Filipino migrants all over the world are affected by the crisis caused by COVID-19. According to the statistics of the Philippine Department of Foreign Affairs (DFA), 368 Filipinos abroad have been infected as of March 31, 2020, with 9 deaths and 117 individuals recovered.
The impact of this crisis, however, goes far beyond those who have been infected. Many Filipino migrants have experienced job lay-offs/losses due to closures or reduction of operations by businesses, both big and small, as part of ‘social distancing’ measures. In Canada, a significant number of Filipinos are working in what are considered non-essential businesses, such as retail and personal services, and thus severely affected by lay-offs and reduction of hours.
Many Filipinos also work in essential jobs, such as food processing and the health and care sector. In food processing, elbow-to-elbow work conditions make them more vulnerable to infection. In the health sector, they face the issue of a lack of protective gear badly needed by front-line health workers and personal support workers to keep themselves from being infected while working in hospitals, medical facilities and long-term care homes.
Undocumented migrants and temporary foreign workers are the most vulnerable as they lack access to affordable health care, decent housing and economic relief provided to citizens and residents by host governments. Migrants overall have less resources to purchase protective materials, such as protective masks and hand sanitizers.
Due to border lock-downs, migrants are unable to cross borders to be able to work. This means a significant slowdown in the deployment of overseas Filipino workers for both new hires and returnees. Illness, job losses and border lock-downs all have an adverse economic impact on the Philippines, as the country relies heavily on migrant remittances to keep its economy afloat.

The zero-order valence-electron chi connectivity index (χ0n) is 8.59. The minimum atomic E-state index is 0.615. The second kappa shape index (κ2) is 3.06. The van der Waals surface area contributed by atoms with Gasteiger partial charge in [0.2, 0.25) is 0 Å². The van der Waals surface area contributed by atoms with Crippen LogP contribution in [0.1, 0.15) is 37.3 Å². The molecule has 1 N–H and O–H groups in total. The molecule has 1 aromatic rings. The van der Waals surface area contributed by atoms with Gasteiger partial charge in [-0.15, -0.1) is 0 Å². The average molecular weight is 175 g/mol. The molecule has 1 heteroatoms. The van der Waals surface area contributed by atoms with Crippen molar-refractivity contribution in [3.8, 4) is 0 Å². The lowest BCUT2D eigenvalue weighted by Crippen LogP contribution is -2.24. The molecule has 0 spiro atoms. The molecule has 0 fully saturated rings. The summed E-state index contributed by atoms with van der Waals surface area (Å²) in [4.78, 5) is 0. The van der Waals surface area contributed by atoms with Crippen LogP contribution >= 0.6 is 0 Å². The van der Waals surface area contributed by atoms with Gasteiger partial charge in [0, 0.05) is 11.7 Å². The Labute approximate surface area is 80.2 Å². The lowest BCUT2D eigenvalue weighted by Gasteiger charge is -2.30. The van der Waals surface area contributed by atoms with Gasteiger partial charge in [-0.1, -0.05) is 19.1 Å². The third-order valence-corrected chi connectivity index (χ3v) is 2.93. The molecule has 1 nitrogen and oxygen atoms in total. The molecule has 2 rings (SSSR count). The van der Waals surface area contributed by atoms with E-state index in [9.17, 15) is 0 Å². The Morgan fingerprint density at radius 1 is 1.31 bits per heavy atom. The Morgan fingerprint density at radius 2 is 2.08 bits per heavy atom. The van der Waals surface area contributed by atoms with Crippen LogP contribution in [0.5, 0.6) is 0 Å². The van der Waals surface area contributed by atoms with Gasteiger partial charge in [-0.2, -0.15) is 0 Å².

The COVID-19 pandemic has exposed the negative consequences of the export of Filipino workers as part of the country’s Labour Export Policy that was set up in the 1970s. The LEP was set up in the 1970s to reduce unemployment and ease social unrest, and there is a high dependency on migrant worker remittances. In 2018, the Philippines was the 4th largest recipient of remittances (US$34 billion), after India (US$79 billion), China (US467 billion) and Mexico (US436 billion).
It is clear that the labour export policy is not the solution. It has become more important than ever that the roots of migration be tackled by the Philippine government. Filipinos need decent and sustainable jobs in their home country through the development of national industries, not the limited number of jobs that are generated by foreign-owned corporations. The problem of landlessness in the Philippines also needs to be solved as it fuels poverty in the country.
In the immediate term, there needs to be access to free mass testing for the corona virus and access to health care to meet the urgent needs of Filipino families. For so long, government expenditure in education, health and social services have been minimal, which has become evident in the lack of testing for the virus and a lack access to affordable health services.
Instead, priority has been given to a militarized approach (i.e., lock-down of the capital region) and an ongoing whole-of nation counterinsurgency program to silence the voices of resistance that has led to widespread violations of the human rights of the Filipino people.
Filipino migrants are not only concerned about their situation overseas, they also need their families to be safe back home. Just like in Canada and other countries, there needs to be a comprehensive plan that emphasizes the health, safety and socio-economic support to Filipinos, not a military solution that re-victimizes those who have been affected by the COVID-19 pandemic.